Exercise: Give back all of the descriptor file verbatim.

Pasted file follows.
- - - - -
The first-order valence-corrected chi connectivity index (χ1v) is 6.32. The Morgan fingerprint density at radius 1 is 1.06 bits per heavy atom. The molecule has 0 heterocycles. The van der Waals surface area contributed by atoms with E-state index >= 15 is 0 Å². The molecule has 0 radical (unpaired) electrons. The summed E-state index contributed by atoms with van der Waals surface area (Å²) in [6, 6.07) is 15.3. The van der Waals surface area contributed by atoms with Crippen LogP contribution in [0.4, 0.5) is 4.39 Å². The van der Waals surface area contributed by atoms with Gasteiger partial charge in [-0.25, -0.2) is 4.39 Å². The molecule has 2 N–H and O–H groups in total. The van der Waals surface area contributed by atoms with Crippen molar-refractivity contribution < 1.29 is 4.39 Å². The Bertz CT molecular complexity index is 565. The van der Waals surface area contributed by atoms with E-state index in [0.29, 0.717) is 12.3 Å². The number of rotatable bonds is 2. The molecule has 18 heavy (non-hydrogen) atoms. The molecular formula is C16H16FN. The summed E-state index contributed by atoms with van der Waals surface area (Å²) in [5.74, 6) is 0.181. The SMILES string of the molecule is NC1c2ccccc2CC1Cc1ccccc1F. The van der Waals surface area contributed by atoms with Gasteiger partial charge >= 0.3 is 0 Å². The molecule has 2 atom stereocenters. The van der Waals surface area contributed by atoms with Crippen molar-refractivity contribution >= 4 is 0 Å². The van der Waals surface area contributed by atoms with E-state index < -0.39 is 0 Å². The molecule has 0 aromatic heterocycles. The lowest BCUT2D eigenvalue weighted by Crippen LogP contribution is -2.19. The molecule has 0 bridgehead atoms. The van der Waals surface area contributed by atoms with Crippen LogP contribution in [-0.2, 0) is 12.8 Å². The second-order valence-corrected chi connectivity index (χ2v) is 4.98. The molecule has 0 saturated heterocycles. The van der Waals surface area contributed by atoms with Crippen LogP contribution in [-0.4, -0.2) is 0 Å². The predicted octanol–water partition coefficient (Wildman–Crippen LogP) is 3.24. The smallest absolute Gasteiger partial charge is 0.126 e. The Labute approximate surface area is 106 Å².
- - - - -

The first-order valence-corrected chi connectivity index (χ1v) is 6.32. The Morgan fingerprint density at radius 1 is 1.06 bits per heavy atom. The molecule has 0 heterocycles. The van der Waals surface area contributed by atoms with E-state index >= 15 is 0 Å². The molecule has 0 radical (unpaired) electrons. The summed E-state index contributed by atoms with van der Waals surface area (Å²) in [6, 6.07) is 15.3. The van der Waals surface area contributed by atoms with Crippen LogP contribution in [0.4, 0.5) is 4.39 Å². The van der Waals surface area contributed by atoms with Gasteiger partial charge in [-0.25, -0.2) is 4.39 Å². The molecule has 2 N–H and O–H groups in total. The van der Waals surface area contributed by atoms with Crippen molar-refractivity contribution < 1.29 is 4.39 Å². The Bertz CT molecular complexity index is 565. The van der Waals surface area contributed by atoms with E-state index in [0.29, 0.717) is 12.3 Å². The number of rotatable bonds is 2. The molecule has 18 heavy (non-hydrogen) atoms. The molecular formula is C16H16FN. The summed E-state index contributed by atoms with van der Waals surface area (Å²) in [5.74, 6) is 0.181. The SMILES string of the molecule is NC1c2ccccc2CC1Cc1ccccc1F. The van der Waals surface area contributed by atoms with Gasteiger partial charge >= 0.3 is 0 Å². The molecule has 2 atom stereocenters. The van der Waals surface area contributed by atoms with Crippen molar-refractivity contribution >= 4 is 0 Å². The van der Waals surface area contributed by atoms with E-state index < -0.39 is 0 Å². The molecule has 0 aromatic heterocycles. The lowest BCUT2D eigenvalue weighted by Crippen LogP contribution is -2.19. The molecule has 0 bridgehead atoms. The van der Waals surface area contributed by atoms with Crippen LogP contribution in [-0.2, 0) is 12.8 Å². The second-order valence-corrected chi connectivity index (χ2v) is 4.98. The molecule has 0 saturated heterocycles. The van der Waals surface area contributed by atoms with Crippen LogP contribution in [-0.4, -0.2) is 0 Å². The predicted octanol–water partition coefficient (Wildman–Crippen LogP) is 3.24. The smallest absolute Gasteiger partial charge is 0.126 e. The Labute approximate surface area is 106 Å².